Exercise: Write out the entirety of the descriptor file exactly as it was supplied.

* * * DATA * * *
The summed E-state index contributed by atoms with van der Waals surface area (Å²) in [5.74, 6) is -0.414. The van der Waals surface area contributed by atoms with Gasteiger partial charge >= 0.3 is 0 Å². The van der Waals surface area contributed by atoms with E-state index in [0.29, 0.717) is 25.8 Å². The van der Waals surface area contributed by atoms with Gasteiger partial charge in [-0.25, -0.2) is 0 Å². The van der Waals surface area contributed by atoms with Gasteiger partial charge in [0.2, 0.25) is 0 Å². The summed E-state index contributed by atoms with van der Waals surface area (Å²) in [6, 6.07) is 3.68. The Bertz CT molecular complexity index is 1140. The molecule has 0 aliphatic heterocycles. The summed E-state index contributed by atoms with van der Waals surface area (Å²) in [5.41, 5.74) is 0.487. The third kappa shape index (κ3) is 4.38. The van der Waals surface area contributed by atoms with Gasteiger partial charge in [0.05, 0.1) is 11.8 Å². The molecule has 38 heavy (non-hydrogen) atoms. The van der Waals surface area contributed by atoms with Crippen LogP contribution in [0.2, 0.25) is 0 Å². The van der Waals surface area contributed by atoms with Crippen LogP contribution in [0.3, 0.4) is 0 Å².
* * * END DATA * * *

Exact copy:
The summed E-state index contributed by atoms with van der Waals surface area (Å²) in [5.74, 6) is -0.414. The van der Waals surface area contributed by atoms with Gasteiger partial charge >= 0.3 is 0 Å². The van der Waals surface area contributed by atoms with E-state index in [0.29, 0.717) is 25.8 Å². The van der Waals surface area contributed by atoms with Gasteiger partial charge in [-0.25, -0.2) is 0 Å². The van der Waals surface area contributed by atoms with Gasteiger partial charge in [0.2, 0.25) is 0 Å². The summed E-state index contributed by atoms with van der Waals surface area (Å²) in [6, 6.07) is 3.68. The Bertz CT molecular complexity index is 1140. The molecule has 0 aliphatic heterocycles. The summed E-state index contributed by atoms with van der Waals surface area (Å²) in [5.41, 5.74) is 0.487. The third kappa shape index (κ3) is 4.38. The van der Waals surface area contributed by atoms with Gasteiger partial charge in [0.05, 0.1) is 11.8 Å². The molecule has 38 heavy (non-hydrogen) atoms. The van der Waals surface area contributed by atoms with Crippen LogP contribution in [0.2, 0.25) is 0 Å². The van der Waals surface area contributed by atoms with Crippen LogP contribution in [0.3, 0.4) is 0 Å².